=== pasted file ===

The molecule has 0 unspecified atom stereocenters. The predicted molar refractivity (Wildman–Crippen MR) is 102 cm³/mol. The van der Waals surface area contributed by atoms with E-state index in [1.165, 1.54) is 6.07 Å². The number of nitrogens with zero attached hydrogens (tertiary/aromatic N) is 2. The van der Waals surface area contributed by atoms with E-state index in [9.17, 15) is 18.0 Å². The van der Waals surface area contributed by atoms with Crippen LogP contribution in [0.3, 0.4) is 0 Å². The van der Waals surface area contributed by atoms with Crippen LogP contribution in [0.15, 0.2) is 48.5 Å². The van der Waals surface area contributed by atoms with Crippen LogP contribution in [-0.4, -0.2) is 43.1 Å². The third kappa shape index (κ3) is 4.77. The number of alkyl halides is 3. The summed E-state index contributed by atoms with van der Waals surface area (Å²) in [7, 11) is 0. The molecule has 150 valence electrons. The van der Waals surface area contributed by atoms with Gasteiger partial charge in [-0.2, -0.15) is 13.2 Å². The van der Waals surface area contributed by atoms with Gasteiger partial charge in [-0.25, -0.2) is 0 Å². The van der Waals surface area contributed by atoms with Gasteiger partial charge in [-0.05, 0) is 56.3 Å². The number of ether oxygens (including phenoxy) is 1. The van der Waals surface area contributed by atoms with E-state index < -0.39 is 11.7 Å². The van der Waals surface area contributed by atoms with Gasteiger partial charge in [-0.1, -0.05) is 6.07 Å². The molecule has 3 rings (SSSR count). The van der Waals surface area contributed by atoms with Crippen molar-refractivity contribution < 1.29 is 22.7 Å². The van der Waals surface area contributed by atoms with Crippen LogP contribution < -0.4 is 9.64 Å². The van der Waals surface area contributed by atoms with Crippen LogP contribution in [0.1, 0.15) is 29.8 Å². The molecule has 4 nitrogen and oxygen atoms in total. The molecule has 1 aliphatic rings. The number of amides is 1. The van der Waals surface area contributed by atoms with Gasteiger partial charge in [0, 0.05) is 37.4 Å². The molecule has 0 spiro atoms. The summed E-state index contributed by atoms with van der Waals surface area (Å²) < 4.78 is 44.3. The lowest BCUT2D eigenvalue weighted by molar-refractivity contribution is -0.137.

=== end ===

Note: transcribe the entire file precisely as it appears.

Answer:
The molecule has 0 unspecified atom stereocenters. The predicted molar refractivity (Wildman–Crippen MR) is 102 cm³/mol. The van der Waals surface area contributed by atoms with E-state index in [1.165, 1.54) is 6.07 Å². The number of nitrogens with zero attached hydrogens (tertiary/aromatic N) is 2. The van der Waals surface area contributed by atoms with E-state index in [9.17, 15) is 18.0 Å². The van der Waals surface area contributed by atoms with Crippen LogP contribution in [0.3, 0.4) is 0 Å². The van der Waals surface area contributed by atoms with Crippen LogP contribution in [0.15, 0.2) is 48.5 Å². The van der Waals surface area contributed by atoms with Crippen LogP contribution in [-0.4, -0.2) is 43.1 Å². The third kappa shape index (κ3) is 4.77. The number of alkyl halides is 3. The summed E-state index contributed by atoms with van der Waals surface area (Å²) in [7, 11) is 0. The molecule has 150 valence electrons. The van der Waals surface area contributed by atoms with Gasteiger partial charge in [-0.2, -0.15) is 13.2 Å². The van der Waals surface area contributed by atoms with Gasteiger partial charge in [-0.25, -0.2) is 0 Å². The van der Waals surface area contributed by atoms with Gasteiger partial charge in [-0.05, 0) is 56.3 Å². The number of ether oxygens (including phenoxy) is 1. The van der Waals surface area contributed by atoms with E-state index < -0.39 is 11.7 Å². The van der Waals surface area contributed by atoms with Gasteiger partial charge in [-0.1, -0.05) is 6.07 Å². The molecule has 3 rings (SSSR count). The van der Waals surface area contributed by atoms with Crippen molar-refractivity contribution < 1.29 is 22.7 Å². The van der Waals surface area contributed by atoms with Crippen LogP contribution < -0.4 is 9.64 Å². The van der Waals surface area contributed by atoms with Crippen LogP contribution in [0.1, 0.15) is 29.8 Å². The molecule has 4 nitrogen and oxygen atoms in total. The molecule has 1 aliphatic rings. The number of amides is 1. The van der Waals surface area contributed by atoms with Gasteiger partial charge in [0, 0.05) is 37.4 Å². The molecule has 0 spiro atoms. The summed E-state index contributed by atoms with van der Waals surface area (Å²) < 4.78 is 44.3. The lowest BCUT2D eigenvalue weighted by molar-refractivity contribution is -0.137.